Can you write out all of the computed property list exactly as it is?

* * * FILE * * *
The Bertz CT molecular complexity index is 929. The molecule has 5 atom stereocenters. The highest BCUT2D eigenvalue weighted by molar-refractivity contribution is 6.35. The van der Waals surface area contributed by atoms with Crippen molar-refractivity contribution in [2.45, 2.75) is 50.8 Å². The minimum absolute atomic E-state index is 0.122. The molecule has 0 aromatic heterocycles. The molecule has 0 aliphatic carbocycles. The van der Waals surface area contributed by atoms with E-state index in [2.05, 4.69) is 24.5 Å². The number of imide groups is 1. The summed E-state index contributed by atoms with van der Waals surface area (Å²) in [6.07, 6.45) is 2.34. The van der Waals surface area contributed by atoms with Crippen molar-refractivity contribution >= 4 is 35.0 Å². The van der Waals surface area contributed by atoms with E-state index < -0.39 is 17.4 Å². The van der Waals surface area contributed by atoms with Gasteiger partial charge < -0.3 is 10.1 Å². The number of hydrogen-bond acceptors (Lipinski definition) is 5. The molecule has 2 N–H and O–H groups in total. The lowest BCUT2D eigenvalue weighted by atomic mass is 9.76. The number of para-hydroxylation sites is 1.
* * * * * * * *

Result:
The Bertz CT molecular complexity index is 929. The molecule has 5 atom stereocenters. The highest BCUT2D eigenvalue weighted by molar-refractivity contribution is 6.35. The van der Waals surface area contributed by atoms with Crippen molar-refractivity contribution in [2.45, 2.75) is 50.8 Å². The minimum absolute atomic E-state index is 0.122. The molecule has 0 aromatic heterocycles. The molecule has 0 aliphatic carbocycles. The van der Waals surface area contributed by atoms with E-state index in [2.05, 4.69) is 24.5 Å². The number of imide groups is 1. The summed E-state index contributed by atoms with van der Waals surface area (Å²) in [6.07, 6.45) is 2.34. The van der Waals surface area contributed by atoms with Crippen molar-refractivity contribution >= 4 is 35.0 Å². The van der Waals surface area contributed by atoms with E-state index < -0.39 is 17.4 Å². The van der Waals surface area contributed by atoms with Gasteiger partial charge < -0.3 is 10.1 Å². The number of hydrogen-bond acceptors (Lipinski definition) is 5. The molecule has 2 N–H and O–H groups in total. The lowest BCUT2D eigenvalue weighted by atomic mass is 9.76. The number of para-hydroxylation sites is 1.